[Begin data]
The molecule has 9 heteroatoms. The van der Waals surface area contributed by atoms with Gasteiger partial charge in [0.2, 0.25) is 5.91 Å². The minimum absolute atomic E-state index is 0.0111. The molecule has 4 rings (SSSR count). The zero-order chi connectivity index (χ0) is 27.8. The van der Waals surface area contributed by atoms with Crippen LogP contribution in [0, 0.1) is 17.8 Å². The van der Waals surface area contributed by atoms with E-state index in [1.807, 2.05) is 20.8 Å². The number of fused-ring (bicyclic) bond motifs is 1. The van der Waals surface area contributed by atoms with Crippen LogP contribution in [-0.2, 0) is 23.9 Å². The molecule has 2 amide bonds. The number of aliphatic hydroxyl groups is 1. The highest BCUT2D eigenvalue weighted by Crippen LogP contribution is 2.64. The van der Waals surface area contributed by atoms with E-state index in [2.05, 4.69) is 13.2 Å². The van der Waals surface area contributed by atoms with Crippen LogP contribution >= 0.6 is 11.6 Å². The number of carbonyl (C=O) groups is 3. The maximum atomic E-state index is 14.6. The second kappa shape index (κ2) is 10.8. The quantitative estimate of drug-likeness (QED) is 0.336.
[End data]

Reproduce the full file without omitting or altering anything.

The molecule has 9 heteroatoms. The van der Waals surface area contributed by atoms with Gasteiger partial charge in [0.2, 0.25) is 5.91 Å². The minimum absolute atomic E-state index is 0.0111. The molecule has 4 rings (SSSR count). The zero-order chi connectivity index (χ0) is 27.8. The van der Waals surface area contributed by atoms with Crippen LogP contribution in [0, 0.1) is 17.8 Å². The van der Waals surface area contributed by atoms with E-state index in [1.807, 2.05) is 20.8 Å². The number of fused-ring (bicyclic) bond motifs is 1. The van der Waals surface area contributed by atoms with Crippen LogP contribution in [-0.2, 0) is 23.9 Å². The molecule has 2 amide bonds. The number of aliphatic hydroxyl groups is 1. The highest BCUT2D eigenvalue weighted by Crippen LogP contribution is 2.64. The van der Waals surface area contributed by atoms with E-state index in [2.05, 4.69) is 13.2 Å². The van der Waals surface area contributed by atoms with Crippen LogP contribution >= 0.6 is 11.6 Å². The number of carbonyl (C=O) groups is 3. The maximum atomic E-state index is 14.6. The second kappa shape index (κ2) is 10.8. The quantitative estimate of drug-likeness (QED) is 0.336.